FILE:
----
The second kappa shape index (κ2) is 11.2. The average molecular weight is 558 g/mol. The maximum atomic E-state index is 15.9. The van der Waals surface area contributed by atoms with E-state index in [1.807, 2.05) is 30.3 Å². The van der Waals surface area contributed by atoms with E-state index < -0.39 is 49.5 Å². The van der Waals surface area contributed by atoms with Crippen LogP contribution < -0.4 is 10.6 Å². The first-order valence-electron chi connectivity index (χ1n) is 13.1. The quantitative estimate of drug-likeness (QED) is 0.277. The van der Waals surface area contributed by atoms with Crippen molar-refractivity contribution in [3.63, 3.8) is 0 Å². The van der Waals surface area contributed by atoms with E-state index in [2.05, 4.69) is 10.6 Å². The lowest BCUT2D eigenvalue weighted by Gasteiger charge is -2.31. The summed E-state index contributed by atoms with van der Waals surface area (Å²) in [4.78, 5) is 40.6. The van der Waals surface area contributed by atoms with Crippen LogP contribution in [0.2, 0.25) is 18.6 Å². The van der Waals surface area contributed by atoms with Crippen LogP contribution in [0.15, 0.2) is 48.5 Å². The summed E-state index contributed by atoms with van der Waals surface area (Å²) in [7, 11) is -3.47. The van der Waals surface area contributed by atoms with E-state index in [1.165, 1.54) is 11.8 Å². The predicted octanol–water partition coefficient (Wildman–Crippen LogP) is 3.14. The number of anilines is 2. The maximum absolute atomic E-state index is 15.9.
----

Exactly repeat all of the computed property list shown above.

The second kappa shape index (κ2) is 11.2. The average molecular weight is 558 g/mol. The maximum atomic E-state index is 15.9. The van der Waals surface area contributed by atoms with E-state index in [1.807, 2.05) is 30.3 Å². The van der Waals surface area contributed by atoms with E-state index < -0.39 is 49.5 Å². The van der Waals surface area contributed by atoms with Crippen LogP contribution < -0.4 is 10.6 Å². The first-order valence-electron chi connectivity index (χ1n) is 13.1. The quantitative estimate of drug-likeness (QED) is 0.277. The van der Waals surface area contributed by atoms with Crippen molar-refractivity contribution in [3.63, 3.8) is 0 Å². The van der Waals surface area contributed by atoms with E-state index in [2.05, 4.69) is 10.6 Å². The lowest BCUT2D eigenvalue weighted by Gasteiger charge is -2.31. The summed E-state index contributed by atoms with van der Waals surface area (Å²) in [4.78, 5) is 40.6. The van der Waals surface area contributed by atoms with Crippen LogP contribution in [0.2, 0.25) is 18.6 Å². The van der Waals surface area contributed by atoms with Crippen LogP contribution in [0.15, 0.2) is 48.5 Å². The summed E-state index contributed by atoms with van der Waals surface area (Å²) in [7, 11) is -3.47. The van der Waals surface area contributed by atoms with E-state index in [1.165, 1.54) is 11.8 Å². The predicted octanol–water partition coefficient (Wildman–Crippen LogP) is 3.14. The number of anilines is 2. The maximum absolute atomic E-state index is 15.9.